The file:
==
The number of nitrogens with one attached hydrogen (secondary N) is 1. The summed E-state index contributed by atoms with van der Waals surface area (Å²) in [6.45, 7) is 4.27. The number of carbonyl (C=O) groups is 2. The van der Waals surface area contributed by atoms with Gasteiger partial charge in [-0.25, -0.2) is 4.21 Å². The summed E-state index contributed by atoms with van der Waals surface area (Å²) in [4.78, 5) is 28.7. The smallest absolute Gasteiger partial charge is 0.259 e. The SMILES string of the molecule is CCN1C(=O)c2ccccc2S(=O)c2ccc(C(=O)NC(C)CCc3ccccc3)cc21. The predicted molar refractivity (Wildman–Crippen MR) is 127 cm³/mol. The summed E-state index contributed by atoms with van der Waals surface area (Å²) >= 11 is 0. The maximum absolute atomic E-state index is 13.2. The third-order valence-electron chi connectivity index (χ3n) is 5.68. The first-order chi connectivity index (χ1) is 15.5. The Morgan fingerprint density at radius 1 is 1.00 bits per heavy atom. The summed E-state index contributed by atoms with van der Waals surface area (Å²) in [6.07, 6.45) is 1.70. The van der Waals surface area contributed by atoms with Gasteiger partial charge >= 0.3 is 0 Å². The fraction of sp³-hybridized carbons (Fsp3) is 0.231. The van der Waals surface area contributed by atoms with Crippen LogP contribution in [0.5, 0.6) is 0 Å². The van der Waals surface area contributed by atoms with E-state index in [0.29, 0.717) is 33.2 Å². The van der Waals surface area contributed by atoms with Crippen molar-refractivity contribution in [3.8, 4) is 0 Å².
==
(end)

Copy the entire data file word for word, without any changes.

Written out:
The number of nitrogens with one attached hydrogen (secondary N) is 1. The summed E-state index contributed by atoms with van der Waals surface area (Å²) in [6.45, 7) is 4.27. The number of carbonyl (C=O) groups is 2. The van der Waals surface area contributed by atoms with Gasteiger partial charge in [-0.25, -0.2) is 4.21 Å². The summed E-state index contributed by atoms with van der Waals surface area (Å²) in [4.78, 5) is 28.7. The smallest absolute Gasteiger partial charge is 0.259 e. The SMILES string of the molecule is CCN1C(=O)c2ccccc2S(=O)c2ccc(C(=O)NC(C)CCc3ccccc3)cc21. The predicted molar refractivity (Wildman–Crippen MR) is 127 cm³/mol. The summed E-state index contributed by atoms with van der Waals surface area (Å²) >= 11 is 0. The maximum absolute atomic E-state index is 13.2. The third-order valence-electron chi connectivity index (χ3n) is 5.68. The first-order chi connectivity index (χ1) is 15.5. The Morgan fingerprint density at radius 1 is 1.00 bits per heavy atom. The summed E-state index contributed by atoms with van der Waals surface area (Å²) in [6.07, 6.45) is 1.70. The van der Waals surface area contributed by atoms with Gasteiger partial charge >= 0.3 is 0 Å². The fraction of sp³-hybridized carbons (Fsp3) is 0.231. The van der Waals surface area contributed by atoms with Crippen LogP contribution in [0.5, 0.6) is 0 Å². The van der Waals surface area contributed by atoms with E-state index in [0.29, 0.717) is 33.2 Å². The van der Waals surface area contributed by atoms with Crippen molar-refractivity contribution in [3.8, 4) is 0 Å².